Types of tumors

Insulinomas are β-cell tumors of the pancreatic islets that produce insulin. Four-fifths of insulinomas occur as a solitary lesion, and < 10% of these tumors demonstrate malignant potential (in terms of invasiveness or the development of metastases). In patients with the MEN-1 syndrome, insulinomas are multicentric (10% of patients). In addition, a small group of insulinomas are associated with diffuse islet-cell hyperplasia or nesidioblastosis.

Gastrinomas are gastrin-secreting tumors associated with the Zollinger-Ellison syndrome (ZES). These tumors can be either sporadic or familial. Sporadic gastrinomas do not have associated endocrinopathies, whereas hereditary gastrinomas occur in patients with MEN-1 syndrome. Patients with the sporadic form of ZES may have single or multiple gastrinomas. This finding contrasts with patients with hereditary MEN-1 PETs, who generally have a more diffuse tumor process within the pancreas.

It is known that 80% to 90% of gastrinomas are located within the “gastrinoma triangle,” defined as the junction of (1) the cystic and common duct, (2) the second and third portions of the duodenum, and (3) the neck and body of the pancreas. Although tumors most characteristically are located within the pancreas, a significant percentage of patients with ZES demonstrate primary tumors of the duodenal wall. Extrapancreatic and extraintestinal locations occur in approximately 10% of patients.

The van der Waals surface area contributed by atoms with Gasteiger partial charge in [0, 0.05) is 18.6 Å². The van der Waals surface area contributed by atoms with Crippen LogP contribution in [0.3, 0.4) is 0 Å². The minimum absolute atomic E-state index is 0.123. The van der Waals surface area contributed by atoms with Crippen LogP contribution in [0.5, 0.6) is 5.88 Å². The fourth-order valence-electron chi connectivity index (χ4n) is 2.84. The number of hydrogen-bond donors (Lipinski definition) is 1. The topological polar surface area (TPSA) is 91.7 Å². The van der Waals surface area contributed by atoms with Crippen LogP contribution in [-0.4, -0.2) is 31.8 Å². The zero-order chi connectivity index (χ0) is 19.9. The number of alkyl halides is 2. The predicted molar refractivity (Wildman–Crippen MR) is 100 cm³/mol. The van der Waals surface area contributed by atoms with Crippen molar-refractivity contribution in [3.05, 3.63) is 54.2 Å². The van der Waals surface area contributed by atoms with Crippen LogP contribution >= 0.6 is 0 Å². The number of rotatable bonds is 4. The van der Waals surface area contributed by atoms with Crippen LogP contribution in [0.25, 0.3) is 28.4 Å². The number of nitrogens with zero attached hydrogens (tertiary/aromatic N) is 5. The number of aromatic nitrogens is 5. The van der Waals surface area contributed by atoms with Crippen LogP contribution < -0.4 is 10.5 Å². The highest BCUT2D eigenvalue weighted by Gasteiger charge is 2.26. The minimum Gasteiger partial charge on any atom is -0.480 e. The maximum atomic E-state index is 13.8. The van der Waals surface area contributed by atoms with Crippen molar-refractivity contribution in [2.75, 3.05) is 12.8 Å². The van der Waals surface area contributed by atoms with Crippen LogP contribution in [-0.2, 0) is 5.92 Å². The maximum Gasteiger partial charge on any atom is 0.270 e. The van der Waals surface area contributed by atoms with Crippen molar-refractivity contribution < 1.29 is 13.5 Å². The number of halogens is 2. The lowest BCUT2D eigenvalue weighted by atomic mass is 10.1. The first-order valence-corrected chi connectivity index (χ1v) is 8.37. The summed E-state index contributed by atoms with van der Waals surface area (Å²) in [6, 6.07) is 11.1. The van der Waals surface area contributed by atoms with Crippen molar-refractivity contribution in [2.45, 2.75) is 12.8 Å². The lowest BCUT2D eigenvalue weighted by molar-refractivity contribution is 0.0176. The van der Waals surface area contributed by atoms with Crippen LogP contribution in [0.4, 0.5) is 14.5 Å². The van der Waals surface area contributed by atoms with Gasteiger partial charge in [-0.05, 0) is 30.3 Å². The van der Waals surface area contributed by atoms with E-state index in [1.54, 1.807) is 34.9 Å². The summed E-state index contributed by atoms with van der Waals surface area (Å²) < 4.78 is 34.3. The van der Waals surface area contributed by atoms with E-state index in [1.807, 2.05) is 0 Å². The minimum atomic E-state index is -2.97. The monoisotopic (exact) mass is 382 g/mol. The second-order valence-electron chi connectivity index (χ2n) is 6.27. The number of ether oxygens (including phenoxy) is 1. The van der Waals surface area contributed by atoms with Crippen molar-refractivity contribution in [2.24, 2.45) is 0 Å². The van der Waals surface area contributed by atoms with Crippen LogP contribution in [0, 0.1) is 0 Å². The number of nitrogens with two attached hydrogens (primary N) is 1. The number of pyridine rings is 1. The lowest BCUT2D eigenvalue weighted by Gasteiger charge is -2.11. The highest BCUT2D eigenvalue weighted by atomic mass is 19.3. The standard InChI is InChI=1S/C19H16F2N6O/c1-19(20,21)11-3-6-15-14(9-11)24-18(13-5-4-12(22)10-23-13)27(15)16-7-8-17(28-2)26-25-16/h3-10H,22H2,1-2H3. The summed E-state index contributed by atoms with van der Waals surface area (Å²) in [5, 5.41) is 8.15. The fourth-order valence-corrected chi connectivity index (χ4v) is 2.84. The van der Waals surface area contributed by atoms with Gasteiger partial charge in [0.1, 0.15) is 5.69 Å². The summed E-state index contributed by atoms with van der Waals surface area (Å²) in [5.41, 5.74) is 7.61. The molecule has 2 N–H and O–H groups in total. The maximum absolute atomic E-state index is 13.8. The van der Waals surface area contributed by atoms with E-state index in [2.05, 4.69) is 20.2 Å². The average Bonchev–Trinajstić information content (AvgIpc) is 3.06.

More than 90% of gastrinomas are malignant. The spectrum of clinical disease progression includes localized tumors, regional lymph node metastases, and widespread metastatic disease.

Other types Approximately three-quarters of VIPomas and approximately half of all glucagonomas and somatostatinomas are malignant.

‘Nonfunctional’ tumors Although many PETs cause considerable morbidity due to the inappropriately elevated levels of the hormones that they secrete, even “nonfunctional” PETs, ie, those without an associated demonstrable hormone-related syndrome (such as PPomas, neurotensinomas, and nonsecretory PETs), may be aggressive. Nonfunctional tumors account for up to 30% of all PETs. Two-thirds of these nonfunctional tumors will demonstrate metastatic lesions at some point during the patient’s lifetime.

Signs and symptoms

The symptom complex that is observed depends on which hormone or hormones are secreted in excess.

Insulinomas are associated with symptoms of recurrent hypoglycemia. Diagnosis of these tumors is made by the demonstration of inappropriately elevated levels of insulin, proinsulin, and C peptide at the time of hypoglycemia and an elevated insulin-glucose ratio (> 0.3).